Friday, 04 August 2006

Fast Concurrent Binding in SDS.P

So, this is really a lesson learned about putting together a book and code samples.  Namely, refactoring your code just before the final cut is generally not a good idea.  Or perhaps I should say, refactoring your code and not thoroughly testing it is not a good idea.

In Chapter 12 of the book, we had a number of examples for how to perform authentication.  One of them was using System.DirectoryServices.Protocols (SDS.P).  The sample tried a number of techniques – first a secure SSL bind using Fast Concurrent Binding (FCB), then it tried either a secure SPNEGO bind or a Digest bind (if ADAM).  Well, initially these were all different samples.  I thought it might be nice to tie them all together a bit more comprehensively – hence the refactoring.  I figured that a bigger sample that did more in a practical manner was more useful than a few line snippets that showed each one.

Anyhow, what ended up happening is that I broke the FCB authentication during the refactoring.  Because of unforseen testing environment meltdown a week earlier I did not have the proper Win2k3 clients to test again (it used to work, really!).  So… I borked it because the FCB code never got tested again.

One of my Avanade co-workers was actually implementing something like this and asked why it was not working.  At first I chalked it up to an environment thing, but after a closer inspection I noticed what the issue was.  Namely, in my attempt to bring all the samples together I had attempted to reuse the same connection for authentication as the bootstrapping.  Well, you can’t do that with FCB – you have to enable it before you bind and cannot turn it off until you close the connection.

The good news is that it is a fairly simple fix and I have already refactored (yet again) to support it.  I will be posting that code in another week or so when I get back from vacation.  Then poor Joe gets to convert it yet again to VB.NET.  Mea Culpa…

Tuesday, 08 August 2006 14:08:02 (Eastern Daylight Time, UTC-04:00)
I love the book and the blog. Thank you!! Your book ranks in my top three (where the others are Inside Active Directory by seitsonen and kouti and my own book LDAP Directories Explained). :)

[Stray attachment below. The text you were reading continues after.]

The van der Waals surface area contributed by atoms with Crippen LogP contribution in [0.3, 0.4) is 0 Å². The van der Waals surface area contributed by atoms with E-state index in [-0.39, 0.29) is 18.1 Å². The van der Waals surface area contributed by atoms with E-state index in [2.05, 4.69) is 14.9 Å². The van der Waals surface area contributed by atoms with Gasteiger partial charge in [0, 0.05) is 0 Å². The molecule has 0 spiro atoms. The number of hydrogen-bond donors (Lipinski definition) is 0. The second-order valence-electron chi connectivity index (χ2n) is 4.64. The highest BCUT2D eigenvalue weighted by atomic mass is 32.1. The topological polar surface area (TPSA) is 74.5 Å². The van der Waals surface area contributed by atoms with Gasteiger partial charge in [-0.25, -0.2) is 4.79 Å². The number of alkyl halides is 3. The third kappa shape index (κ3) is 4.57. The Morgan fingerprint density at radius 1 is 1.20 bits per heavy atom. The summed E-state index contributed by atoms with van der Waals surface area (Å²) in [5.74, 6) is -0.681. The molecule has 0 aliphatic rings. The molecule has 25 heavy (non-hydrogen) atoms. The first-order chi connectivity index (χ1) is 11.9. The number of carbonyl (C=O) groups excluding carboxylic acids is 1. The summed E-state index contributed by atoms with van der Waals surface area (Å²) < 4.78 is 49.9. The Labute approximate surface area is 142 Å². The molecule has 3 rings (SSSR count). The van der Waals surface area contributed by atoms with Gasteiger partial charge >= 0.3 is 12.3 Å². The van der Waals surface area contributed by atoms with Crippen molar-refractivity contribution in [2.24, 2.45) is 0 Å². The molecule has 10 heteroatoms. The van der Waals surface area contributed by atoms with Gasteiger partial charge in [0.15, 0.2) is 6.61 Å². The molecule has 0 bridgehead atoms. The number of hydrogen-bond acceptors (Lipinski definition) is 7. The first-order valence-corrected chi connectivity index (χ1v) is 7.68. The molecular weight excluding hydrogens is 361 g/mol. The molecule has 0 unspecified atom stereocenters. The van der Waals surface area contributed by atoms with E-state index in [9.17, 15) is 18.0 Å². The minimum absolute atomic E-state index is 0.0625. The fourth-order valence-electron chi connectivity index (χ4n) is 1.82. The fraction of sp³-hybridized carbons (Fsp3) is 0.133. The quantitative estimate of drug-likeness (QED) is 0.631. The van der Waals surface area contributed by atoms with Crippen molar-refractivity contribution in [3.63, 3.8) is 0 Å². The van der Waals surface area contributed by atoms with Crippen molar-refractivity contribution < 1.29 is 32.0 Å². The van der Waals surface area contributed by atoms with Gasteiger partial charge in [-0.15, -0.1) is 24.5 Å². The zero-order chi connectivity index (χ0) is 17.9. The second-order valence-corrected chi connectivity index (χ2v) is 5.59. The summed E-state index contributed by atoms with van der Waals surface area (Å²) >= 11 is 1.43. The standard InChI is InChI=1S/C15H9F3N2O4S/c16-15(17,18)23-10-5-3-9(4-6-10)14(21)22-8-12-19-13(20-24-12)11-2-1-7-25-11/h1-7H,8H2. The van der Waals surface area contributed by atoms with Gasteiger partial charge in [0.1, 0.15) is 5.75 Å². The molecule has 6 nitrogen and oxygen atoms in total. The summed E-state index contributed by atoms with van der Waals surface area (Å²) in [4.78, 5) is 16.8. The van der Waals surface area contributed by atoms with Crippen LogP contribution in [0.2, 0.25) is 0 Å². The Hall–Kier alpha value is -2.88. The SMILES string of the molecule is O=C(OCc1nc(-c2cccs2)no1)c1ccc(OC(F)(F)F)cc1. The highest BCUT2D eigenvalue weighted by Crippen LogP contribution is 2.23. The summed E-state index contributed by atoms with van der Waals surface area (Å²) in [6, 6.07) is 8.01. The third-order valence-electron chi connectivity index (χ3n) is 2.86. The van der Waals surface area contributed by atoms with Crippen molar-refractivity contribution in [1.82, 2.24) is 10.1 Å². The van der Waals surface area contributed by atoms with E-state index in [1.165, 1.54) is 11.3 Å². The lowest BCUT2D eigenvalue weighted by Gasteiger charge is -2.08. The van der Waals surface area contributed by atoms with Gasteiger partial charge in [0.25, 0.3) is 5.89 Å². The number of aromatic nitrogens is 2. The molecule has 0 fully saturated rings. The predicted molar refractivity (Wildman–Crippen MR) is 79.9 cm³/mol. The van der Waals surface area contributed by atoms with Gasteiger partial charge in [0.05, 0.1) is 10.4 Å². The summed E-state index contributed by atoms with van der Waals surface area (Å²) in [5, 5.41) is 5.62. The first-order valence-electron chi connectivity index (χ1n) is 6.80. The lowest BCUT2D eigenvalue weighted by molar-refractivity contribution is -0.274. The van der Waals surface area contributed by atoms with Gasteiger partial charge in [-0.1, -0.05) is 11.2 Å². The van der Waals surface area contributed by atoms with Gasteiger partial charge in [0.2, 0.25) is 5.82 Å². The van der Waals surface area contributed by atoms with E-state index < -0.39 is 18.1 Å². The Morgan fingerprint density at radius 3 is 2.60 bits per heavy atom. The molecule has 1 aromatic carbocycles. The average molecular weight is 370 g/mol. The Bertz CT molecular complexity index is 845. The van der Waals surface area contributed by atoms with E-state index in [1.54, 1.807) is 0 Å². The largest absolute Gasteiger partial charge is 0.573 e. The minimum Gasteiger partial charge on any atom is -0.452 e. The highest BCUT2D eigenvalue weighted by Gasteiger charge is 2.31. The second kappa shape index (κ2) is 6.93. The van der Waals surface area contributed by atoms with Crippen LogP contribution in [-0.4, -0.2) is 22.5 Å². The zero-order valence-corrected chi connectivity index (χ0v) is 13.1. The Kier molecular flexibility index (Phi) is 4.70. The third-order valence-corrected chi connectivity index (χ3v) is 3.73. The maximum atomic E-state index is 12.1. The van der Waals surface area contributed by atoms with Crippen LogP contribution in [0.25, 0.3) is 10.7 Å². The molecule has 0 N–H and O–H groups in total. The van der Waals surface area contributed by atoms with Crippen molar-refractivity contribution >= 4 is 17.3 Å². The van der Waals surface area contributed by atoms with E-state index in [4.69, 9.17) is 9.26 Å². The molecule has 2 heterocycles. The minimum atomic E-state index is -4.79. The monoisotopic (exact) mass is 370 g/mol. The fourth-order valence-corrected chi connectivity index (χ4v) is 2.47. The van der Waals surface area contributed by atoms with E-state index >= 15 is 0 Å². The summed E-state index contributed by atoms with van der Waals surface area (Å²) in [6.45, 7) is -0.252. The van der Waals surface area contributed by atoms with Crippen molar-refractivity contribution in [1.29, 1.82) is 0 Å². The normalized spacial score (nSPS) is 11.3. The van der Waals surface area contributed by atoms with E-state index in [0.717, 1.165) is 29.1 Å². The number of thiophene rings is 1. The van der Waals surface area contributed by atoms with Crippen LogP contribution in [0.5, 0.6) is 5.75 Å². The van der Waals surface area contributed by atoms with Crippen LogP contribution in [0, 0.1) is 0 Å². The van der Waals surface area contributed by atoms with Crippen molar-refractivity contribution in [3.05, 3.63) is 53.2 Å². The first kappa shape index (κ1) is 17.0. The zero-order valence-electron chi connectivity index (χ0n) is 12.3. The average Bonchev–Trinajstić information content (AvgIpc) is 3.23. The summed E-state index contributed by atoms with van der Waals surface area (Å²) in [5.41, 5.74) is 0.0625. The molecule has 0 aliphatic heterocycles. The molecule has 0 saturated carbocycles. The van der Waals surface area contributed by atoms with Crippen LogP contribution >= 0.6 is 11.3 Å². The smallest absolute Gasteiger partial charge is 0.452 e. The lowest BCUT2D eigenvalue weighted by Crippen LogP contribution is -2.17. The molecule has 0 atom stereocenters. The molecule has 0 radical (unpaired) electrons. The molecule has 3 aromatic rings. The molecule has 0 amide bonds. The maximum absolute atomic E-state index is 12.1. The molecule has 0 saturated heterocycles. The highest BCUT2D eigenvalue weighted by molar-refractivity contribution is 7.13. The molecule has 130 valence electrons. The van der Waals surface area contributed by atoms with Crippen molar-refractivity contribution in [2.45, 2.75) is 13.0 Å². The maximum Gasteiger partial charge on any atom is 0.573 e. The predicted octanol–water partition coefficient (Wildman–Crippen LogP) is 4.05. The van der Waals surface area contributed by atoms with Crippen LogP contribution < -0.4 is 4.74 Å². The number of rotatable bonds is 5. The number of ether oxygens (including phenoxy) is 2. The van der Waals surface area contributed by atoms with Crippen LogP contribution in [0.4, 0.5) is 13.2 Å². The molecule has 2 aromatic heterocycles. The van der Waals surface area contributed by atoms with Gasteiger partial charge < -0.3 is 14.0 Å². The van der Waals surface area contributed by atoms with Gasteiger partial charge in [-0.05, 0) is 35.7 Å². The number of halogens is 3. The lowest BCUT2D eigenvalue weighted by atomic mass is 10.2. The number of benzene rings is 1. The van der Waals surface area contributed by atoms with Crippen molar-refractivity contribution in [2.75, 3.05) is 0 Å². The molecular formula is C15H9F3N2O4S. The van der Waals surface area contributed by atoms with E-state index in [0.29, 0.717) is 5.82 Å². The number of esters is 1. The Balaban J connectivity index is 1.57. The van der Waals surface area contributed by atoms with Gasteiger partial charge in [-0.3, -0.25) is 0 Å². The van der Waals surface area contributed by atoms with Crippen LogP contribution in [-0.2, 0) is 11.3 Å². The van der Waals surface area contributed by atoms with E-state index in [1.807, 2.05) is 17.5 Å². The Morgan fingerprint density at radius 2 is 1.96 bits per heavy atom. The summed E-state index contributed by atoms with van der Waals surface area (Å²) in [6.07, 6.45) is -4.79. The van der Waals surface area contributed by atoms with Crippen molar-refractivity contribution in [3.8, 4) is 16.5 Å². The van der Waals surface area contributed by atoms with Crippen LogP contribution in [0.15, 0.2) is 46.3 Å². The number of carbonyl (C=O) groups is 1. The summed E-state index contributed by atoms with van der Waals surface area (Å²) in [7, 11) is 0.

Anyhow, I'd like to share a couple tidbits I've gleaned in the SDS.P space since you don't spend much time on it in the book, and the blog seems to have a few extra gems in that area.

First, on the blog I've listed above as my homepage, there is a working copy of code that'll do an external SASL bind with a cert. I've specifically used it with a Windows client talking to an openldap server. See http://viewpoint.cac.washington.edu/blogs/winauth/Lists/Posts/Post.aspx?List=579f5597%2Dbcf9%2D4c73%2D9671%2D6f99b4e2e8db&ID=11&Source=http%3A%2F%2Fviewpoint%2Ecac%2Ewashington%2Eedu%2Fblogs%2Fwinauth%2FLists%2FPosts%2FAllPosts%2Easpx to go directly to the code snippet.

As an aside, speaking of external SASL bind, LDP.exe doesn't support it, even though it's in several of the LDAP standard RFCs, and LDP.exe claims to support SASL.

I also have a gotcha kinda thing for SDS.P timelimits. There are several places you can set a timeout value:
System.DirectoryServices.Protocols.LdapConnection.Timeout
System.DirectoryServices.Protocols.SearchRequest.Timeout

that don't affect the actual ldap query timeout at all.

Instead, you need to set it at:

System.DirectoryServices.Protocols.SearchResponse = System.DirectoryServices.Protocols.LdapConnection.SendRequest(System.DirectoryServices.Protocols.SearchRequest, system.timespan)

to affect the ldap query timeout. This is non-obvious and I'm sure will save someone time hunting it down.

Finally, I appreciate your comments on attribute range retrieval in the book. While the code is more or less the same as what's in MSDN, the comments are very useful. I've written a range retrival-aware method that mimics the .contains method so that I can test for the existence of a member before trying to add it to a group. I'm hoping to convince MS that they should add a method with this functionality to the framework--having a "broken" .contains method that doesn't work in all cases (and isn't documented that way specifically) is rather dangerous. I'd appreciate it if others would also ask MS for a fix along these lines. :)
Tuesday, 08 August 2006 14:11:26 (Eastern Daylight Time, UTC-04:00)
Oh ... one other thing ... do you know how to get ldp.exe to use attribute range retrieval? Using the same syntax doesn't seem to work ...

I suspect they've hard-coded the member behavior based on how they truncate the results after a few lines, even though they show that there are (at least) 1500 members.
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